14 Dec University or TAFE? What is best for me?
How do you decide whether you should study at University or TAFE? What are the main factors you should take into account to help you make the right decision?
Match your strengths and interests
It might seem obvious, but one of the main things you should consider when choosing to study at university or TAFE is what you enjoy doing.
Start by identifying your current skills and strengths and what you like doing.
Do you like to make things with your hands, or do you like spending more time learning the theoretical side of subjects also? TAFE is generally more vocationally focussed, and prepares students to work in fields like construction, hospitality, tourism, community work or in a trade. University, on the other hand, offers more ‘professional’ courses that typically prepare people for professional advisery, management and consulting roles in a chosen field.
There will often be more than one field of work, and therefore a range of jobs, that match your strengths, likes and interests. For example, if you enjoy working with animals, and also have strong people skills, you might be interested in being a Vet – which would require 5-6 years of study at University – or a zoo keeper, which requires a VET or TAFE qualification which you can even start as part of your final senior schooling.
There are a variety of career assessment tools, like our Career Compass, which you can use to match your strengths, interests and abilities with career options that could suit you.
These assessment tools can help to point you in the direction of career options that play to your strengths and interests rather than your relative weaknesses. USA research shows that if you study courses that suit your strengths and interests, you are more likely to finish the course and get higher marks.
Financial considerations can also play a part in the type of course you might think of choosing.
If you prefer the practical side of things, a 2-year TAFE diploma might be for you. University degrees will take at least three years, and often longer – and statistics show with no greater certainty of a job afterwards.
Most uni students take advantage of government loans (HECS / HELP) to cover tuition fees. Most university courses have similar costs across institutions. Once you start earning, you have to pay the loan back at a prescribed rate.
While TAFE courses often need to be paid for upfront, the costs per subject are considerably less than at uni. And if you get a job sooner, you can perhaps achieve the same end goal without having the larger student loan to pay back.
If you are best suited to a trades or similar career there are quite widespread skills shortages in these fields at present with good salaries being offered. On the other hand professional, medical, business and similar degree based qualifications offer pay higher in the medium to longer term.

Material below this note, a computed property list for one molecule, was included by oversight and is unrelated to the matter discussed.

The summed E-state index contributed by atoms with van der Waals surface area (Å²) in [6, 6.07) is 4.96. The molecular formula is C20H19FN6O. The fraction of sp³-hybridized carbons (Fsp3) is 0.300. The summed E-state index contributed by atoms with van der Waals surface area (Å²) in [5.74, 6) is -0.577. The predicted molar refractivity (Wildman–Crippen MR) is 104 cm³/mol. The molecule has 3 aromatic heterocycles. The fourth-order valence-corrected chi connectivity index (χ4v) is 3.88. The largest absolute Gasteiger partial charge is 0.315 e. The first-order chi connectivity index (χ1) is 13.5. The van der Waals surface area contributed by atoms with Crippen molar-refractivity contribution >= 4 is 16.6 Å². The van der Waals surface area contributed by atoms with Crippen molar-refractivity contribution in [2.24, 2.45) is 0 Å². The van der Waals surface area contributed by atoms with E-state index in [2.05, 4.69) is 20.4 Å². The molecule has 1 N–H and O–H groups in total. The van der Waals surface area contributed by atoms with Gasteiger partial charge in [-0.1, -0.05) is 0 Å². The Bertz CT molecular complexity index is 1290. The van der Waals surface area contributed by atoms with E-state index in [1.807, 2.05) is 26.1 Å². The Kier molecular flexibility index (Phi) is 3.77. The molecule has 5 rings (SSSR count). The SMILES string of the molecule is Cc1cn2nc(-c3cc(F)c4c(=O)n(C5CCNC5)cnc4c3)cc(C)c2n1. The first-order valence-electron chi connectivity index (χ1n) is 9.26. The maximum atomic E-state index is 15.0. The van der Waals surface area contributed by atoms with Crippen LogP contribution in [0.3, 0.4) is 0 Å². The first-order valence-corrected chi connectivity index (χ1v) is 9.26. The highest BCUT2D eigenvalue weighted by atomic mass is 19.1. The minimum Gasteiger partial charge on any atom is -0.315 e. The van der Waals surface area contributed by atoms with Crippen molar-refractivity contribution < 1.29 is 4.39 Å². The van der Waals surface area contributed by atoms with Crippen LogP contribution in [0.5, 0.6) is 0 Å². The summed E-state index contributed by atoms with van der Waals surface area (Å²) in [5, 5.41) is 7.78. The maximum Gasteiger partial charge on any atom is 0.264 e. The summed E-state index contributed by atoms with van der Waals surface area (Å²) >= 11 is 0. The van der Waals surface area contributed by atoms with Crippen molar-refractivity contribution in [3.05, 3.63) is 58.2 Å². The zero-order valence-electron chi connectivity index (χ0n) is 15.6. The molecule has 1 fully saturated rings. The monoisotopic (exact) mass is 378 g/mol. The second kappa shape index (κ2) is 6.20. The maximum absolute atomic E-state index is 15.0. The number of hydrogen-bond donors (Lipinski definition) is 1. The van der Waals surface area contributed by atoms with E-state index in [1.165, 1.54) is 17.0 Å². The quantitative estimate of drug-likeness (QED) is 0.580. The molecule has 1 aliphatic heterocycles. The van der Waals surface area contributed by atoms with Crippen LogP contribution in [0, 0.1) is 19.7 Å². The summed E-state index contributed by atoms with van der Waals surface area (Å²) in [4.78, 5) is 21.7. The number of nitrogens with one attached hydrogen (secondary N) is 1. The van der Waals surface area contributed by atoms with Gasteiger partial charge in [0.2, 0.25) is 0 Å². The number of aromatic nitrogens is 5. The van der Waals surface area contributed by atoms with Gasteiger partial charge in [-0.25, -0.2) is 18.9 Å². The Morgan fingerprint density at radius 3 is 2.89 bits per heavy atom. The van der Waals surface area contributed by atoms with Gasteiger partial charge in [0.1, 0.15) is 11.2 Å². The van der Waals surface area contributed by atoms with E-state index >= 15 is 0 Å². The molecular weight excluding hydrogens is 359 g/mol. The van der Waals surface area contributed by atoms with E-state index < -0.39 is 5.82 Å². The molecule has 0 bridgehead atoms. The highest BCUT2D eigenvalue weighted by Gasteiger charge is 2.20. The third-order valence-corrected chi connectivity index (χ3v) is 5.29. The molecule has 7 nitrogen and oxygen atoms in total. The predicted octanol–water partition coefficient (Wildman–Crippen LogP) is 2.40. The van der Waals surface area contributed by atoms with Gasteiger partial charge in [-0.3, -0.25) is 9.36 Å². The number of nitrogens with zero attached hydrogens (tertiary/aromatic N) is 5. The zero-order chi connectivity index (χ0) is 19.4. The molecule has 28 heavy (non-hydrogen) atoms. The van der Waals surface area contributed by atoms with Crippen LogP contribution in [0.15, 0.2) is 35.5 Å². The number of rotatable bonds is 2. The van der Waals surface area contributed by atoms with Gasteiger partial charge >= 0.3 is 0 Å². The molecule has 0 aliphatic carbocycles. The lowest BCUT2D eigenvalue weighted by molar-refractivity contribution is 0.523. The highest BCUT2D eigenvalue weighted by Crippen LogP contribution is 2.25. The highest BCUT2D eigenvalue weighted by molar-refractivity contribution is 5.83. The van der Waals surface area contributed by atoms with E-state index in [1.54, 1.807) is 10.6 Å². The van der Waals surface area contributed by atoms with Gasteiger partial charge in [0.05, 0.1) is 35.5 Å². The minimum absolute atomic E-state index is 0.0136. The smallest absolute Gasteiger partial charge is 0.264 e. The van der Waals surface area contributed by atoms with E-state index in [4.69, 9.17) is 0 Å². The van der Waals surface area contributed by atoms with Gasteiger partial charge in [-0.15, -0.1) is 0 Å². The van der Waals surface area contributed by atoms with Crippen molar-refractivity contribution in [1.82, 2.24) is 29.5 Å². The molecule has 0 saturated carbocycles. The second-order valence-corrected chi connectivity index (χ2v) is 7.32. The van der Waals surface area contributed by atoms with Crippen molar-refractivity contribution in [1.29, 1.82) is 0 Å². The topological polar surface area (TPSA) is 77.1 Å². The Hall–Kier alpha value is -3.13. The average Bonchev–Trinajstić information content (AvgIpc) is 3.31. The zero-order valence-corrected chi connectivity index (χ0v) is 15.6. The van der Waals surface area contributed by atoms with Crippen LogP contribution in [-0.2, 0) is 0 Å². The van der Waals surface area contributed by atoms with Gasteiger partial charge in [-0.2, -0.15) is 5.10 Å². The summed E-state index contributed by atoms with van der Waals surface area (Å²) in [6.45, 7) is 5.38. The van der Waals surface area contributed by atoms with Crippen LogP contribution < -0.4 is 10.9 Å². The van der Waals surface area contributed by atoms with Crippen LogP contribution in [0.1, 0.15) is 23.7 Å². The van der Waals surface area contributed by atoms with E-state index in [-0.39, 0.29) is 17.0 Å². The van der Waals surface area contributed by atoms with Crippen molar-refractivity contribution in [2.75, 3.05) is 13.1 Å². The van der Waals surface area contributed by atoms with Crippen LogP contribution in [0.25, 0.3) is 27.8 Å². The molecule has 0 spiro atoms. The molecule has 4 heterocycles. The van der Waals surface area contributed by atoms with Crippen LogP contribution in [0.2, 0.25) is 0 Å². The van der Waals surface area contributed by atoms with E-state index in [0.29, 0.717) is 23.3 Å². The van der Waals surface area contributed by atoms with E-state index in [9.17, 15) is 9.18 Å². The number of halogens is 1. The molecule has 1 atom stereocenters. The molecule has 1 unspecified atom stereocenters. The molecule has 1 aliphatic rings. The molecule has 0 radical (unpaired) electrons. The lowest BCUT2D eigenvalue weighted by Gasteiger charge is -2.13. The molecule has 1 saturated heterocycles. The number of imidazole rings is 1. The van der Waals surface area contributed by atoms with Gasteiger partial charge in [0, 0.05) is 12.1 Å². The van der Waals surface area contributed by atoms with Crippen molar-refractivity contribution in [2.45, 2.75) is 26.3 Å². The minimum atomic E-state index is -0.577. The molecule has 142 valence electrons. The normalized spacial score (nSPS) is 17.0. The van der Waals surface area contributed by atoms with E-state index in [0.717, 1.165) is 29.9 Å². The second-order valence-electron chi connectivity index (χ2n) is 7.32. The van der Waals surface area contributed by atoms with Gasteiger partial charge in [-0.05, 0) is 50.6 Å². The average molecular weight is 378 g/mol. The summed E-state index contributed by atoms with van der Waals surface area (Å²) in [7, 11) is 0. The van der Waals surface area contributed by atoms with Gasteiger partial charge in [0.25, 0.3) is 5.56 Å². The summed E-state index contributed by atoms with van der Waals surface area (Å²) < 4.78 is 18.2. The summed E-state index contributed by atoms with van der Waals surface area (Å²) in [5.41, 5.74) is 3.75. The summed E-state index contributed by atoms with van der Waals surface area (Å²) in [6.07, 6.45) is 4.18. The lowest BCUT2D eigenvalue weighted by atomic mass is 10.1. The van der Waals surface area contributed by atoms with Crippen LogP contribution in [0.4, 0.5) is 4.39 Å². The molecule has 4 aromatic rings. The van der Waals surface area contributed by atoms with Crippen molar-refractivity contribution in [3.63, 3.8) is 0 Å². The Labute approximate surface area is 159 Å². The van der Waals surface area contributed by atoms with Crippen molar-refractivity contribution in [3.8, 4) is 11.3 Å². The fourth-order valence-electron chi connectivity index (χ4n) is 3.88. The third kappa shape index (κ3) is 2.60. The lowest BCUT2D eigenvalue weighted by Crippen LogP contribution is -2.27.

What career paths can this course lead me into?
Another way to look at your options is to consider a certain uni or TAFE course, and then explore the career pathways that might open up for you from that qualification.
Our CareerHQ database links courses with job descriptions and potential careers to enable you to explore a range of occupations for which that course is the base qualification.
Each job description has information on the typical suitable skillset for the role, typical job activities, the sorts of environments you could work in, and the types and amount of study you would need to do that role as your career goal.
Just because you decide now to do a particular course, it doesn’t mean you are stuck with that forever. One of the big pluses for considering TAFE is that you don’t need an ATAR to be accepted into a course. But once you finish a TAFE course, you will be assigned an ATAR-equivalent score, which you can use as a pathway to university if you love what you are doing and decide to undertake further study.
Will I be able to get a job when I qualify?
One of the real considerations for a lot of people in deciding where, and what, to study, is the likelihood of getting a job in the field for which you are qualified, after you graduate.
Tertiary institutions usually publish figures on employment outcomes for the courses they offer. These are good indicators for how likely you are to be able to get a job after you graduate.
Another factor to take into consideration is that the world of work is currently going through considerable change, and if you are just starting out, you want to be able to focus on a career that will offer reasonable future job stability.
There are many articles available online that talk about ‘jobs of the future’, ‘jobs that will disappear’ or ‘future-proof jobs’. It’s worth taking a look at some of these to get a good sense of the prognosis for the career options you are currently considering, and whether you would be best served by a uni or TAFE course as a result.
Whether you choose uni or TAFE, remember to choose the course that best suits you, not anyone else. Then enjoy the course you choose, gain some valuable life and job skills, and start your career journey!